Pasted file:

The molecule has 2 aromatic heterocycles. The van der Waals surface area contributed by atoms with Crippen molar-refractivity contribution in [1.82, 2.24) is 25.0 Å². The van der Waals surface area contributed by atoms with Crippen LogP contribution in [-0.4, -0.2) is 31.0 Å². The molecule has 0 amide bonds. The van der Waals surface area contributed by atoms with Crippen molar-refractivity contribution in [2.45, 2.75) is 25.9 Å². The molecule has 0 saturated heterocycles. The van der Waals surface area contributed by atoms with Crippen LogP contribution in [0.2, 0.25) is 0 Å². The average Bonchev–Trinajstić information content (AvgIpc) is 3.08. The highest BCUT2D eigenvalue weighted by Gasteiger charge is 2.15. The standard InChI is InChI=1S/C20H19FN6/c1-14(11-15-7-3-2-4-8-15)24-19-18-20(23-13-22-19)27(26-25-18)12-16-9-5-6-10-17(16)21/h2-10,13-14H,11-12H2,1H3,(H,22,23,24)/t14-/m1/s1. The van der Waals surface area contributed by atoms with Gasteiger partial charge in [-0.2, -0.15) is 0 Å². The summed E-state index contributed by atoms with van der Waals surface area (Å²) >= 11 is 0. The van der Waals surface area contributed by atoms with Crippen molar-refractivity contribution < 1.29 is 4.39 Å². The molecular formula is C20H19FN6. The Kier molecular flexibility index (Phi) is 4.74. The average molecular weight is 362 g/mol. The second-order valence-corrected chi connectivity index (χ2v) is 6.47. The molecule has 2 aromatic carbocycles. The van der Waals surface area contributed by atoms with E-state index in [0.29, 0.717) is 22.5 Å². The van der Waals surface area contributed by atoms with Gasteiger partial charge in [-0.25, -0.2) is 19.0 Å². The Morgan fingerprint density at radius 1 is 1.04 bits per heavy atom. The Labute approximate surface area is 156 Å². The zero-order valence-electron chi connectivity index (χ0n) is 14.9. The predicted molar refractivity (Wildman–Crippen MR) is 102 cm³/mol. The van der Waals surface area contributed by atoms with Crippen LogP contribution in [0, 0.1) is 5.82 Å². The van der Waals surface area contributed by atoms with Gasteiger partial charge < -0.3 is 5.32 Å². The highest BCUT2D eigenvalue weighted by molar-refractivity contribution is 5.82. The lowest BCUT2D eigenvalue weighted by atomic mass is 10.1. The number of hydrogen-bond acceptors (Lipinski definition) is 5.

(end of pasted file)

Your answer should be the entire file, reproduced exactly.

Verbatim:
The molecule has 2 aromatic heterocycles. The van der Waals surface area contributed by atoms with Crippen molar-refractivity contribution in [1.82, 2.24) is 25.0 Å². The van der Waals surface area contributed by atoms with Crippen LogP contribution in [-0.4, -0.2) is 31.0 Å². The molecule has 0 amide bonds. The van der Waals surface area contributed by atoms with Crippen molar-refractivity contribution in [2.45, 2.75) is 25.9 Å². The molecule has 0 saturated heterocycles. The van der Waals surface area contributed by atoms with Crippen LogP contribution in [0.2, 0.25) is 0 Å². The average Bonchev–Trinajstić information content (AvgIpc) is 3.08. The highest BCUT2D eigenvalue weighted by Gasteiger charge is 2.15. The standard InChI is InChI=1S/C20H19FN6/c1-14(11-15-7-3-2-4-8-15)24-19-18-20(23-13-22-19)27(26-25-18)12-16-9-5-6-10-17(16)21/h2-10,13-14H,11-12H2,1H3,(H,22,23,24)/t14-/m1/s1. The van der Waals surface area contributed by atoms with Gasteiger partial charge in [-0.2, -0.15) is 0 Å². The summed E-state index contributed by atoms with van der Waals surface area (Å²) >= 11 is 0. The van der Waals surface area contributed by atoms with Crippen molar-refractivity contribution < 1.29 is 4.39 Å². The molecular formula is C20H19FN6. The Kier molecular flexibility index (Phi) is 4.74. The average molecular weight is 362 g/mol. The second-order valence-corrected chi connectivity index (χ2v) is 6.47. The molecule has 2 aromatic carbocycles. The van der Waals surface area contributed by atoms with E-state index in [0.29, 0.717) is 22.5 Å². The van der Waals surface area contributed by atoms with Gasteiger partial charge in [-0.25, -0.2) is 19.0 Å². The Morgan fingerprint density at radius 1 is 1.04 bits per heavy atom. The Labute approximate surface area is 156 Å². The zero-order valence-electron chi connectivity index (χ0n) is 14.9. The predicted molar refractivity (Wildman–Crippen MR) is 102 cm³/mol. The van der Waals surface area contributed by atoms with Crippen LogP contribution in [0, 0.1) is 5.82 Å². The van der Waals surface area contributed by atoms with Gasteiger partial charge < -0.3 is 5.32 Å². The highest BCUT2D eigenvalue weighted by molar-refractivity contribution is 5.82. The lowest BCUT2D eigenvalue weighted by atomic mass is 10.1. The number of hydrogen-bond acceptors (Lipinski definition) is 5.